Everyone in the Chavan household dotes on him. Their single-storey residence in Wategaon, a village in Maharashtra’s Sangli district, is named after him: Lakshya. So is the motorcycle that’s parked at the entrance. Inside, his framed photos and trophies adorn the living room. “He hasn’t lost a single race, and he must have run in over 400. He is the Usain Bolt of bulls,” says 55-year-old Uttam Chavan, with a note of pride in his voice.
Grey, with white patches, a strong built and big horns painted a celebratory blue, Lakshya stands out among the cattle at the Chavans’ farm. His handlers — he needs half-a-dozen strong men to rein him in when he isn’t tied — scuttle around in reverential unease around him. “He charges if I come close or try to pet him,” rues Chavan’s 29-year-old son Hanumant, “But he fears my father and eats only if my wife feeds him.” Although Lakshya spends at least nine of the 12 months at the Chavans’ farm, this isn’t his permanent residence. Lakshya’s owner, Kiran Raut, lives 50 km from Mumbai, in Badlapur, but “city weather doesn’t suit Lakshya. He loses appetite over there,” says Chavan, who sold Lakshya to Raut eight years ago when he was 13 months old.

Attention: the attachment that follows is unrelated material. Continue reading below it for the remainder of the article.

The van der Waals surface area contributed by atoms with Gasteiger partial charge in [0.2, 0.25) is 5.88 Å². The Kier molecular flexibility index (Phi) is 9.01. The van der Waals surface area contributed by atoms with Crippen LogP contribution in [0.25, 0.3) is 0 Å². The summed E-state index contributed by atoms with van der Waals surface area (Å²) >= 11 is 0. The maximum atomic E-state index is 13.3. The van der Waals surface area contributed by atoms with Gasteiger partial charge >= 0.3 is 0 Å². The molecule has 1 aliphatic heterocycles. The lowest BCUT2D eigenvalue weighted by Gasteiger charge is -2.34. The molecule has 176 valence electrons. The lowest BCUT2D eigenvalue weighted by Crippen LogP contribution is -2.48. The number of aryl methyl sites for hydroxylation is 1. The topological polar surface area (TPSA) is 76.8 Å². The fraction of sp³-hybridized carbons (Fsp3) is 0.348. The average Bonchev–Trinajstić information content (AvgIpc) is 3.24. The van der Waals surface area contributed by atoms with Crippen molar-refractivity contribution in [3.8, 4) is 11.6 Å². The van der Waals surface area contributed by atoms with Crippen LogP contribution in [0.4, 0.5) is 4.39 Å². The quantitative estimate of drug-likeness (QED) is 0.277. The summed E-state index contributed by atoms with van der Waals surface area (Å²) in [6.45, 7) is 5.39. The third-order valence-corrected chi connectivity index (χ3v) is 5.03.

Today, in rural Maharashtra, especially among those who follow the now-banned sport of bullock-cart races, Lakshya is something of a celebrity. Pictures of the bull and videos of his races are widely shared on WhatsApp. A 15-minute documentary, Racing Bull Lakshya, chronicling his accolades, was recently made by a fan. “There are many strong bulls around, but none like Lakshya. He injured himself a year ago and had to undergo a surgery on his foreleg, but that hasn’t hampered his speed one bit,” says Hanumant.